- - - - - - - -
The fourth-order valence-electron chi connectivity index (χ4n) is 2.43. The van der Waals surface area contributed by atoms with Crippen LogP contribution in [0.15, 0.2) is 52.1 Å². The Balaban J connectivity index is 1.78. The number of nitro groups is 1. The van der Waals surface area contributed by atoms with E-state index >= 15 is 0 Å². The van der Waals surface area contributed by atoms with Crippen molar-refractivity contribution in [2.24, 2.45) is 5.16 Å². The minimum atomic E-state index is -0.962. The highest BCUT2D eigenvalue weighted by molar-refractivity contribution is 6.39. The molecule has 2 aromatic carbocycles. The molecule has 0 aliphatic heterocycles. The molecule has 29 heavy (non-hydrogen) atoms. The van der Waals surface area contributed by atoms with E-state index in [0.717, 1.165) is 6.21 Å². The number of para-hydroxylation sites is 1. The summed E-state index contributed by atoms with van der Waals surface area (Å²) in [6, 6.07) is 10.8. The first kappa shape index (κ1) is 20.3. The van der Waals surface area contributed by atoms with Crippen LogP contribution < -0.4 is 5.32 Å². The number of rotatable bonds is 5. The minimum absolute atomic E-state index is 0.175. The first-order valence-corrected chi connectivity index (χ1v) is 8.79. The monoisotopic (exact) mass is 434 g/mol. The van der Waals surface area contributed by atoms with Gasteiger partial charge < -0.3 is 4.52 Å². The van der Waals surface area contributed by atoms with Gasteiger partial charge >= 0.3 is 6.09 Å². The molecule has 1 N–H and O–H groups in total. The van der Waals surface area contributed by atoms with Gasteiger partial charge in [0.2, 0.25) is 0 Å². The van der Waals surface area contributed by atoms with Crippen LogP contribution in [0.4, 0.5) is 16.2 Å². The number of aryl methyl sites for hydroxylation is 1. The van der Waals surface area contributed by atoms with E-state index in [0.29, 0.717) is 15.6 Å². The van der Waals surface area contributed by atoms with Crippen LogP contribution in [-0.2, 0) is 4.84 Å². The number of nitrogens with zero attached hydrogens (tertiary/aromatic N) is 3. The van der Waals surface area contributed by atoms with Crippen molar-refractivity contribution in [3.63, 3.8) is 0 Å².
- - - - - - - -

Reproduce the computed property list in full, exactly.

The fourth-order valence-electron chi connectivity index (χ4n) is 2.43. The van der Waals surface area contributed by atoms with Crippen LogP contribution in [0.15, 0.2) is 52.1 Å². The Balaban J connectivity index is 1.78. The number of nitro groups is 1. The van der Waals surface area contributed by atoms with E-state index >= 15 is 0 Å². The van der Waals surface area contributed by atoms with Crippen molar-refractivity contribution in [2.24, 2.45) is 5.16 Å². The minimum atomic E-state index is -0.962. The highest BCUT2D eigenvalue weighted by molar-refractivity contribution is 6.39. The molecule has 2 aromatic carbocycles. The molecule has 0 aliphatic heterocycles. The molecule has 29 heavy (non-hydrogen) atoms. The van der Waals surface area contributed by atoms with E-state index in [0.717, 1.165) is 6.21 Å². The number of para-hydroxylation sites is 1. The summed E-state index contributed by atoms with van der Waals surface area (Å²) in [6, 6.07) is 10.8. The first kappa shape index (κ1) is 20.3. The van der Waals surface area contributed by atoms with Crippen LogP contribution < -0.4 is 5.32 Å². The number of rotatable bonds is 5. The minimum absolute atomic E-state index is 0.175. The first-order valence-corrected chi connectivity index (χ1v) is 8.79. The monoisotopic (exact) mass is 434 g/mol. The van der Waals surface area contributed by atoms with Gasteiger partial charge < -0.3 is 4.52 Å². The van der Waals surface area contributed by atoms with Gasteiger partial charge >= 0.3 is 6.09 Å². The molecule has 1 N–H and O–H groups in total. The van der Waals surface area contributed by atoms with Gasteiger partial charge in [0.2, 0.25) is 0 Å². The van der Waals surface area contributed by atoms with Crippen LogP contribution in [0.4, 0.5) is 16.2 Å². The number of aryl methyl sites for hydroxylation is 1. The van der Waals surface area contributed by atoms with E-state index in [0.29, 0.717) is 15.6 Å². The van der Waals surface area contributed by atoms with Crippen LogP contribution in [-0.2, 0) is 4.84 Å². The number of nitrogens with zero attached hydrogens (tertiary/aromatic N) is 3. The van der Waals surface area contributed by atoms with Crippen molar-refractivity contribution in [3.63, 3.8) is 0 Å².